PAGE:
Sunday, 10 January 2010

Book Review: OpenSolaris Bible

The relationship between OpenSolaris and Solaris is similar to that between Fedora and Red Hat Enterprise Linux. OpenSolaris is Sun's "in development" operating system that introduces many new features that will eventually become available in a Solaris 10 update or in a future Solaris 11 release.

So it would seem sensible for Solaris system administrators to have some familiarity with OpenSolaris and while it's possible to transfer a lot of existing Solaris knowledge across, having a comprehensive book alongside can be very useful.

Enter, the OpenSolaris Bible by Solter, Jelinek and Miner; a book I received just before Christmas and have been reading through recently.

The book covers the release of OpenSolaris as of 2008 which suggests the book was based around release 2008.05 or 2008.11 (OpenSolaris releases have a YYYY.MM version number). Since that date, there has been a 2009.06 release and 2010.02 is anticipated next month. However, do not let this put you off considering this book. OpenSolaris development is fast paced, but there is an awful lot of stuff in this book to absorb that still remains relevant in newer releases.

The book is broken into six parts:

  • Introduction to OpenSolaris
  • Using OpenSolaris
  • OpenSolaris File Systems, Networking and Security
  • OpenSolaris Reliability, Availability and Serviceability
  • OpenSolaris Virtualization
  • Deploying and Developing on OpenSolaris
The first part is a typical introduction and covers the history of Solaris, Open Source, as well as instructions on installing OpenSolaris and a basic "crash course" on using the GNOME desktop and the Unix shell. Experienced administrators will be able to skim this section.

Part two covers using the desktop in more detail, printing and software management using the Image Packaging System (IPS). This is an essential read as IPS is a new feature in OpenSolaris and printing can sometimes be a bit tricky.

Part three provides a very comprehensive introduction to Solaris disks, pseudo filesystems such as devfs, tmpfs, lofs and swap, UFS, Solaris Volume Manager, iSCSI, quotas, backups and restores, mounting and unmounting as well as a full chapter on ZFS, before moving onto network configuration including IPMP, link aggregation, virtual LAN interfaces, network services (DNS, DHCP, FTP, NTP, Mail, HTTP etc.), routing and the IP Filter firewall. Part three of the book then finishes with a chapter on network file systems and directory services (NFS, CIFS, NIS and LDAP) and security (PAM, RBAC, SSH, auditing and Kerberos). There is a lot of good content here.

Part four details the Fault Management architecture in OpenSolaris, the Service Management Framework (SMF) introduced in Solaris 10 as well as monitoring with conventional tools and Dtrace, ending with a chapter on high-availability clustering.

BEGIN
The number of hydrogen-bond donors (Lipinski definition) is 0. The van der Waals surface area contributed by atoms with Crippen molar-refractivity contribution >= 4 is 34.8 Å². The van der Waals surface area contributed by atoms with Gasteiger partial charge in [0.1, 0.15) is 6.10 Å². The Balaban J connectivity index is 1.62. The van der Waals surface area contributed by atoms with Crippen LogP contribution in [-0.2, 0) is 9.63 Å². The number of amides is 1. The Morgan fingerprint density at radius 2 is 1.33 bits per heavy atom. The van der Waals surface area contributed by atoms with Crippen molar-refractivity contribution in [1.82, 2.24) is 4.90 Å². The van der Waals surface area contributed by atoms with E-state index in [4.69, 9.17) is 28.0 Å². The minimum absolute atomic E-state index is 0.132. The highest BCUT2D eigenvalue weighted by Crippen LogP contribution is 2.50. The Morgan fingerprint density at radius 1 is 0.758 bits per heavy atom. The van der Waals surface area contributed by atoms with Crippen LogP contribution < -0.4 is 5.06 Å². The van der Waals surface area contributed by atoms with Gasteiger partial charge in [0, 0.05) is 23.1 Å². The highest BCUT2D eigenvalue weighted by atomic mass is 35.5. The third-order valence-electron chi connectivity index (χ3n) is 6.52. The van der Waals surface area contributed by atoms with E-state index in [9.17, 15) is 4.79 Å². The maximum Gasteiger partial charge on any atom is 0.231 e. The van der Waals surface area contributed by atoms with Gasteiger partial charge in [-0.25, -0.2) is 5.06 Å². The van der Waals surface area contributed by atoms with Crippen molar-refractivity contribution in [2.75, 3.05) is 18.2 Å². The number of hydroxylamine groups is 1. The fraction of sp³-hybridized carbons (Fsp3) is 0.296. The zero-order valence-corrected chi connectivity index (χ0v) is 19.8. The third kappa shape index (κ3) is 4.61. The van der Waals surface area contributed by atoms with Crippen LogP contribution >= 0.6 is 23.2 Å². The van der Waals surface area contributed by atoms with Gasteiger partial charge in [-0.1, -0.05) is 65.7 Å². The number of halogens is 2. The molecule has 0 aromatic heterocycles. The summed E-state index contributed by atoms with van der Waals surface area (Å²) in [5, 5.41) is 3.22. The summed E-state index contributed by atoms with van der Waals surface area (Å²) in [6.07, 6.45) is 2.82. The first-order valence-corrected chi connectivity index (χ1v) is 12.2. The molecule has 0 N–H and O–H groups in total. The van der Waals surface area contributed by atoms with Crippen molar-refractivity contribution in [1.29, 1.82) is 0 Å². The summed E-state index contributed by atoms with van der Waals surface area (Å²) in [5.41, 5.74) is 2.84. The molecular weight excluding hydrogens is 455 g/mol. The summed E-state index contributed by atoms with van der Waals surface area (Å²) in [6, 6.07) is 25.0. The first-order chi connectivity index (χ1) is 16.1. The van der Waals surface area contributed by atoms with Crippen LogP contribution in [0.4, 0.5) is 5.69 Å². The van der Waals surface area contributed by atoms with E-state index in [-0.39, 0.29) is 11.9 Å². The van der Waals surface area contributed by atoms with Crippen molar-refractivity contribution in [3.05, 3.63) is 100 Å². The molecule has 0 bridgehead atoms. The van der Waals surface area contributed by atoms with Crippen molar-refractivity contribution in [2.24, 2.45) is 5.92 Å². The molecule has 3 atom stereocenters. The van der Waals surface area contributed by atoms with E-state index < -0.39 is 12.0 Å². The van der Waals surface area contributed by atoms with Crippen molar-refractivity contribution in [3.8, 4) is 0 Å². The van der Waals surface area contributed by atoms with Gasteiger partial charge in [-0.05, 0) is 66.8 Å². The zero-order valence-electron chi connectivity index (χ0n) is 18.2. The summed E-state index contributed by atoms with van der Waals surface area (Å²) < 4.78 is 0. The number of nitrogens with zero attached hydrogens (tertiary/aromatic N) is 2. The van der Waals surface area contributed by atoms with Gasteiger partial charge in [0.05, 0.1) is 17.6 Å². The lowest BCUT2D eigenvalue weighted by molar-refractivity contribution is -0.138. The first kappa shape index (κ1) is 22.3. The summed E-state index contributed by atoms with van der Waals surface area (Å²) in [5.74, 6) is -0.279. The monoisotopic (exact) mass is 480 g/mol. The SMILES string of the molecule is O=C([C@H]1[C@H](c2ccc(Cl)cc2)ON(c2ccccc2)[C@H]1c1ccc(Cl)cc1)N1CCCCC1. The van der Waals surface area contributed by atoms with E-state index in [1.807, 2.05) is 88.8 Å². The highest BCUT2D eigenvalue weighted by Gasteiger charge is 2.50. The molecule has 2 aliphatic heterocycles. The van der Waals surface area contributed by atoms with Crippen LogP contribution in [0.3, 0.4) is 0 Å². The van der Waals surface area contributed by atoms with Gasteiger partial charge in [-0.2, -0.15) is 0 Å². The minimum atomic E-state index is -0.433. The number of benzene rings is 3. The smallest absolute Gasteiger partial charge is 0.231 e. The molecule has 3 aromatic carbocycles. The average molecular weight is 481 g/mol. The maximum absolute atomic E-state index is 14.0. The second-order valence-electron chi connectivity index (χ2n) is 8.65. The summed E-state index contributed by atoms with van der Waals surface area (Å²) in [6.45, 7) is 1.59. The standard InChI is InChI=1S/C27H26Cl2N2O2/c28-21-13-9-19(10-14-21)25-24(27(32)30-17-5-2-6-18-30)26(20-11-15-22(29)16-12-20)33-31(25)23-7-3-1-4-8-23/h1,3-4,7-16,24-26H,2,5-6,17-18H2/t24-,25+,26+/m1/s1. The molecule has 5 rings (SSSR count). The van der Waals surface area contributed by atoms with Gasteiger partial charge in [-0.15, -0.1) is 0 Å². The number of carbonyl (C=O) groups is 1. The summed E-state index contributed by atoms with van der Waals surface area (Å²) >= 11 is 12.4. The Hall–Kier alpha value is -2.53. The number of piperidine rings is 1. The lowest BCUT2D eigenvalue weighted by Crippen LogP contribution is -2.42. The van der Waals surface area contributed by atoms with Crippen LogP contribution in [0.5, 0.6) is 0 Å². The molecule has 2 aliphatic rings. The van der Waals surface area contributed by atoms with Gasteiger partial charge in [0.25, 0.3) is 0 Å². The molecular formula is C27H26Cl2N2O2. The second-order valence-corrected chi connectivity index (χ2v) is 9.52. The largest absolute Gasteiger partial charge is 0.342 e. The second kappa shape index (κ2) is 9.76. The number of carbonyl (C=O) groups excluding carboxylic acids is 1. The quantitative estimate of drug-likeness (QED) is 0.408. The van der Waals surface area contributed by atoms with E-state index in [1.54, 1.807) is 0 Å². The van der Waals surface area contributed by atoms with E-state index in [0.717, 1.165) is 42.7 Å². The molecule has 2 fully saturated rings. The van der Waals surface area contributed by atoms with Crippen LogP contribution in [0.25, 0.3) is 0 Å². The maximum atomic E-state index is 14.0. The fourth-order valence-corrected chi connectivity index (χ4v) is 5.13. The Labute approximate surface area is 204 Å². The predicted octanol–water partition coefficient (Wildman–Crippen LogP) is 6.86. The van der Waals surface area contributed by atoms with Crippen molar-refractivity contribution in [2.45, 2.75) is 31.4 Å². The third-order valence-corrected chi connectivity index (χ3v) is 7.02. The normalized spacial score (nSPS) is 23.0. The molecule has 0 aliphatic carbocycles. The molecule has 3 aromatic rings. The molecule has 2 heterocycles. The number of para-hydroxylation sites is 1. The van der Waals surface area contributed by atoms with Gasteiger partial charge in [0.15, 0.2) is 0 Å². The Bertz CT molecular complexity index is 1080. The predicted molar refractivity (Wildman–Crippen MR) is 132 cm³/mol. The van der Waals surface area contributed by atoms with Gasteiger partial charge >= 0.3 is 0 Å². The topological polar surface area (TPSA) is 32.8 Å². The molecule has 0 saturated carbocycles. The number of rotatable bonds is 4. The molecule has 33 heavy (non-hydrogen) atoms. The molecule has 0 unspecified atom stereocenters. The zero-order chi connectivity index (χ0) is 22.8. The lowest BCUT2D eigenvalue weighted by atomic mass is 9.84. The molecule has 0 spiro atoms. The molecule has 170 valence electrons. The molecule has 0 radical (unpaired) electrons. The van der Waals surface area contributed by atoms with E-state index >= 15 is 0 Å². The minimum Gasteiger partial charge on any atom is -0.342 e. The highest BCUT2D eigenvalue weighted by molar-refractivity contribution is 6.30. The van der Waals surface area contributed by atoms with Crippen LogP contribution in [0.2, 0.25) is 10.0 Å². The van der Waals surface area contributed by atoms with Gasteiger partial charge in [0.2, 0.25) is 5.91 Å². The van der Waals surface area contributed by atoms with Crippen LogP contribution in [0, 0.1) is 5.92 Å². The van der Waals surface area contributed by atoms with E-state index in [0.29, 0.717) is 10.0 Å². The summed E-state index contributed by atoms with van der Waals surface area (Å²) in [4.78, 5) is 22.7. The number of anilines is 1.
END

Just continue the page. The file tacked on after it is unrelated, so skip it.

Part five covers resource management (projects, tasks, caps and pools) along with a number of Sun virtualisation technologies (Zones, xVM, LDOMs and VirtualBox). The xVM section is only relevant to x64 installs and the LDOM section requires Sun UltraSPARC T-series processors, while Zones can be used one either architecture and is certainly worth a read.

The final part consists of a chapter on deploying a web stack (Apache, PHP, MySQL, Tomcat and Glassfish) and a chapter on software development (Java, C/C++, etc.). I have no strong interest in these subjects at the moment, so haven't read this section.

While I have not read the whole book yet (Having ignored most of the coverage of GNOME desktop applications as if you are familiar with Linux, there's not a lot of new stuff to learn), there are plenty of sections that have made the book worthwhile. Whether this book is suitable for you or not, depends on where you're starting from:

If you are a Windows administrator looking to develop some Solaris experience, the OpenSolaris Bible is well worth a read. The first two parts provide a gentle introduction to the Unix operating system to get you started, and subsequent chapters dive pretty deep into the capabilities of OpenSolaris.

If you are experienced with Linux but have minimal Solaris experience, the OpenSolaris Bible is highly recommended! FMA, SMF, Zones, ZFS, UFS/SVM, Clustering, Dtrace and IPS are not found in Linux, so the OpenSolaris Bible provides a single point of reference for a whole lot of new learning.

Even experienced Solaris administrators will find things to like in this book. The IPS is certainly a new feature that I assume will impact us when Solaris 11 is released, and while ZFS, Zones, FMA, SMF etc are already present in Solaris 10, the book provides a very good overview of these technologies that can otherwise only be found by attending a course or reading the online documentation.

It's probably fair to say that if you read through the whole book, put into practice the features described, and you understand them, you'll have a wider understanding than many existing Solaris system administrators.

The OpenSolaris Bible can be bought at Amazon.

Highly recommended. 9/10.

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